NP: Not only that, there's actually nothing on there to read. It's all ESPN Insider. I don't want to pay money to read Skip Bayless. Or anyone.

GM: Do you think sportswriting has declined because of the decline in the general quality of news coverage?

NP: Yes, but they didn't have as far to fall. I mean let's face it: it is sports. But I do think the rise of the multiple 24-hour networks has hurt the quality of sports writing. All it is anymore is opinion. And it's uninformed opinion.

GM: What sports coverage do you like?

NP: There's Inside the NBA, which is one of the best shows on television. I mean, Charles Barkley is to sports broadcasting what Seinfeld was to sitcoms: There will never be another. His opinions are interesting, he's hilarious, he says the wrong things, but he makes them sound right anyway. Bill Simmons, the Sports Guy on is interesting. But I have sort of noticed that goodsports writing—that there are a lot of good blogs, really entertaining sports blogs out there.


Dave Eggers
Neal Pollack will not break his Dave Eggers omertà.
GM: The Neal Pollack Anthology of American Literature is really one of the funniest books I've ever read. Something like: "Here's a joke about Toni Morrison. Now let's talk about masturbation." Where did this book come from?

NP: I was doing parodies of individual bad magazine pieces, just making fun of bad magazine journalism. So when it came time to put it into a book—it was originally published by Dave Eggers—he and I just sat around and sort of cooked up this character. And it took me a few starts to find the voice, but when I did, it was off and running.

GM: When you write a joke in the Anthology like, "I was doing whippets with Charlize Theron," do you run that by her first? Or are you hoping she doesn't read it?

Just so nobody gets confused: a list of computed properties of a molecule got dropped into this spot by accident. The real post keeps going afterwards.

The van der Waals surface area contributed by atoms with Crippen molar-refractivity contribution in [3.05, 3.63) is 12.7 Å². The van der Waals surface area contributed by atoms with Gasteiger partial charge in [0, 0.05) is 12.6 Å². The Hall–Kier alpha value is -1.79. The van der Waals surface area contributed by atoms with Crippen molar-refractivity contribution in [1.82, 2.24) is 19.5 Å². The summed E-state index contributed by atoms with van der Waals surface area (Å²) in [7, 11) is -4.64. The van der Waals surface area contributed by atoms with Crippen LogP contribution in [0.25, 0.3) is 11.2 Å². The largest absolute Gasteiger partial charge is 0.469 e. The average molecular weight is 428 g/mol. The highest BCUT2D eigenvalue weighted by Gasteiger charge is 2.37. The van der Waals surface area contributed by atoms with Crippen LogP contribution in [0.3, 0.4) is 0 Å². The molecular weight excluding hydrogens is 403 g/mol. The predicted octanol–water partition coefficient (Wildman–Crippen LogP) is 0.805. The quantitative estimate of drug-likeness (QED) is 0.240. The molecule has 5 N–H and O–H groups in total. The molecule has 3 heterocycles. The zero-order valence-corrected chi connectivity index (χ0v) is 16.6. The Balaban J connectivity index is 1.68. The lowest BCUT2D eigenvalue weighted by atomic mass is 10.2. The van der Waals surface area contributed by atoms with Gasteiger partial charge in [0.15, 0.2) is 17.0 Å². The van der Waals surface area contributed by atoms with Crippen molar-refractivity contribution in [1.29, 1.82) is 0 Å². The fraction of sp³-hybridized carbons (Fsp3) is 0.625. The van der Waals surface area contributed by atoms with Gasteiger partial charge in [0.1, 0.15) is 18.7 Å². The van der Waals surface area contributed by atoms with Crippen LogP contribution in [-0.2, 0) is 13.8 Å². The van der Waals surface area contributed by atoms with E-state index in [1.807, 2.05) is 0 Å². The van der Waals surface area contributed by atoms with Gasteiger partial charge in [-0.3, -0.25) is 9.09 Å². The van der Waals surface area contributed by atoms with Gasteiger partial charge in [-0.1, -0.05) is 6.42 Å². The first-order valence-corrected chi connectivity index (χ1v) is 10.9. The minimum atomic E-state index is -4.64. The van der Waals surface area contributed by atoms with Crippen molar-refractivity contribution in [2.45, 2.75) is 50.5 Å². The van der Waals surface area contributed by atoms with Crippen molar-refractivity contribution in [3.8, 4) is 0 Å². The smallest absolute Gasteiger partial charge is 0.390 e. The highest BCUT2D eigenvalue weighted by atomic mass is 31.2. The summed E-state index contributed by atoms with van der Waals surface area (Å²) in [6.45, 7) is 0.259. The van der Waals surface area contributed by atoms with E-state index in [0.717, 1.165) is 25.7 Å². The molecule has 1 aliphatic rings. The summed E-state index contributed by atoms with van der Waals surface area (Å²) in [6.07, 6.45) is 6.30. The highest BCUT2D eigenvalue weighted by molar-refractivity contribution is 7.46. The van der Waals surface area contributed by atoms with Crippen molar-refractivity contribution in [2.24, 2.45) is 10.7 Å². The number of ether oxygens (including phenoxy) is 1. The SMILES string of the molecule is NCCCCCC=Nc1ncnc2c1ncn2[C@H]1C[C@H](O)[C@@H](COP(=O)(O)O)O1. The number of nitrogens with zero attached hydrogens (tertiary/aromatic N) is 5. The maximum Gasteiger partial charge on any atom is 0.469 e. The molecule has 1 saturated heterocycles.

NP: I think it's pretty much naturally assumed there that I'm lying.

GM: You mentioned Dave Eggers. I don't think I know of a book that more of my friends hate than A Heartbreaking Work of Staggering Genius.

NP: I'm not allowed to comment on matters relating to Dave Eggers. Although I would love to hear what your reasoning is.

GM: I read it and I thought it was really showoff-y—and it wasn't even interesting or different enough for it to have a reason to be so showoff-y. I read it and I knew that so many people really loved it—maybe I didn't like it because I wanted to rebel, similar to why I didn't like The Da Vinci Code.

NP: I refuse to accept The Da Vinci Code as literature. I simply refuse. To me The Da Vinci Code is nothing more than patent medicine in book form. And that's totally fine, but it's nothing more than that.

GM: It's like The Firm.

NP: The Firm's another one. No one gives a fuck about The Firm anymore. You know it exists, but 25 year-olds 25 years from now won't know what The Firm is.

GM: What kind of stuff do you think is funny out there?

NP: I consistently laugh at the Daily Show. The Office is great, very funny. There's a BBC show called This is Alan Partridge. You've probably never seen that. It just came out on DVD. It's really, really funny. In terms of writing that really cracks my ass up ... there isn't any. It's easier to find something on TV or in the movies that makes you laugh a lot, but writing, actually laughing out loud at a book, it's hard to come by.

GM: What was the last book to make you laugh out loud?

NP: The last book that made me laugh out loud was Motherless Brooklyn. Hilarious. Nothing is funnier than a detective from Brooklyn with Tourette's syndrome. Funniest thing I've ever read in my life. Also the new Salman Rushdie novel, Shalimar the Clown.

GM: Really?

NP: Well, it's about a clown. How could a book with the word "clown" in the title not be funny?

GM: I'm not sure what I think about Salman Rushdie.

NP: I was kidding about Rushdie.

GM: Well, I hope so. I mean, The Satanic Verses?

NP: Well if he'd named it Satanic Verses: The Clown—that would have been a great title. Satanic Verses: The Clown. Think about it. If you put "The Clown" on any of his books: Midnight's Clown."

GM: Haroun and the Sea of Clowns.

NP: Yeah! Think about it. All of a sudden his entire oeuvre changes. And that, young fellow, is what they pay me the big bucks for.

GM: Making fun of Salman Rushdie?

NP: Yes. On the phone at 10:15 at night.

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Article by Aaron Zamost